Jim, my brother- and sister-in-law made an expedition to the city of Vera Cruz which as I think you all know is on the Gulf Coast in the State of Veracruz: East southeast from both Xalapa (maybe 70 miles) and Mexico City. Our first stop was San Juan de Ulúa, and below I've compiled a bit of information for you about the earliest Spanish visits to Mexico so you can put San Juan de Ulúa into context.
San Juan de Ulúa was just a scrap of sand when in 1519 Hernán Cortés landed with his boats and men on his way to his fabulous and terrible adventures in México. It wasn’t the first place he landed, nor was it the first time or place Spaniards had set foot on Mexican soil.
Perhaps the first Spaniards arrived in Mexico when their ships ran aground in 1511 in the Yucatan, home, of course, to Mayan cities and states.
A Spanish crew headed by Francisco Hernández de Córdoba landed in Cape Catoche on the Yucatan Peninsula in 1517. De Cordoba and his troops and their arms defeated the inhabitants of the first city they arrived at, though they sustained very heavy losses. The Mayans abandoned the town and the Spanish then looted it. They sailed along the coast at the mercy of the inhabitants for water, and finally, they were essentially driven out by people at Champotón. There fifty Spaniards were killed and all but one wounded.
Two survivors were taken prisoner. Cordoba made it back to headquarters in Cuba, and before he died, he managed to report on the wealth he’d seen.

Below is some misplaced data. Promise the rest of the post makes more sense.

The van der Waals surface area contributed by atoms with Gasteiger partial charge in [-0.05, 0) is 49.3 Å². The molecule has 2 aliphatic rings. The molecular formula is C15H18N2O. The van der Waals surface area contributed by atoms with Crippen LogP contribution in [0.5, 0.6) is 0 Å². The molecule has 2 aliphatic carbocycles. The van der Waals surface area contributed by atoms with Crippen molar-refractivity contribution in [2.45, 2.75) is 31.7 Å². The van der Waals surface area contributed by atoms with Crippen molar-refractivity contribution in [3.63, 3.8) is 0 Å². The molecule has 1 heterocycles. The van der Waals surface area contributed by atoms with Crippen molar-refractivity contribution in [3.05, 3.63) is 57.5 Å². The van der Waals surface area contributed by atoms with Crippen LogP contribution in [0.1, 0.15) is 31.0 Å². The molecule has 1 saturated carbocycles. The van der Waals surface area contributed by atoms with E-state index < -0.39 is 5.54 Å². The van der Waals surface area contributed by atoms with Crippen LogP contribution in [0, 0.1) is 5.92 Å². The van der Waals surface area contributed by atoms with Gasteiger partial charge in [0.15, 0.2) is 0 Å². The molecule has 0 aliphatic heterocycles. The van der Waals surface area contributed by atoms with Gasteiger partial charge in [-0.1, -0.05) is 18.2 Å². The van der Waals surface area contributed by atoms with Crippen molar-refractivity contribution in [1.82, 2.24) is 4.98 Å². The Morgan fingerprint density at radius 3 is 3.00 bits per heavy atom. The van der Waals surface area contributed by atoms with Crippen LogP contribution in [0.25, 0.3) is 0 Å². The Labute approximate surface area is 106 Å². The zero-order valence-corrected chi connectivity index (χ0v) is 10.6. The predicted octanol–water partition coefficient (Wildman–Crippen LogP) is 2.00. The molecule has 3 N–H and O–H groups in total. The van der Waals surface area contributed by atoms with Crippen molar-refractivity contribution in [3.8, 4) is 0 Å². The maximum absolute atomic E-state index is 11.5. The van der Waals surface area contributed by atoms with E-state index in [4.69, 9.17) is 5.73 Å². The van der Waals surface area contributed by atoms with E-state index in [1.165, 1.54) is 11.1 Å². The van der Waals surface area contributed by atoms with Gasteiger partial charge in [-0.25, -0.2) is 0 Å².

Juan de Grijalva commanded the next bunch of Spaniards to head for Mexico. He landed at Cozumel in 1518. Some of you may have even been to Cozumel. There weren’t any resorts in 1518, but I bet it was beautiful. Anyway, de Grijalva was less impetuous with guns than was de Córdoba though he and his men defended themselves successfully when attacked. Notice here that people in Mexico did attack. Right here I want you to glue into your brains that when the Spanish landed, Mexico was a populous place with cities as big and bigger and cleaner than in Europe. There were not only sophisticated buildings, engineering, intellectual endeavor and art, but also, as seems to be natural to humans, warfare among competing states.
It was Grijalva who first landed on San Juan de Ulúa on the coast of Veracruz. News of his arrival reached King Moteuczoma Xocoyotl, otherwise known to USAers as Montezuma or Moctezuma. He and his advisors sent watchers to the coast.
In 1519 the Governor of Cuba, Diego Velásquez de Cuellos, appointed Cortés to head a third expedition. This gets messy because there was a lot of politicking and scheming around this voyage. In any event, Cortés did manage to set sail for the Yucatan in 1519 with: eleven ships and maybe 450 men and a lot arms including cannons AND horses which did not exist in Mexico at the time. Horses, by the way, are so endemic to our area of Mexico it is hard to imagine a time they weren’t here.
Cortés decided to look for survivors of the 1511 wreck who rumor had it were still alive among the Mayans. There were two. One had gone native quite successfully having married and raised a family and risen in Mayan society. The other, Gerónimo de Aguilar, became Cortés’ translator of Maya.
Continuing his voyages around the coast he did battle and lost and gained as a result. He gained Doña Marina, or La Malinche, a controversial story in herself.
Finally Cortés landed at San de Ulúa on April 21, 1519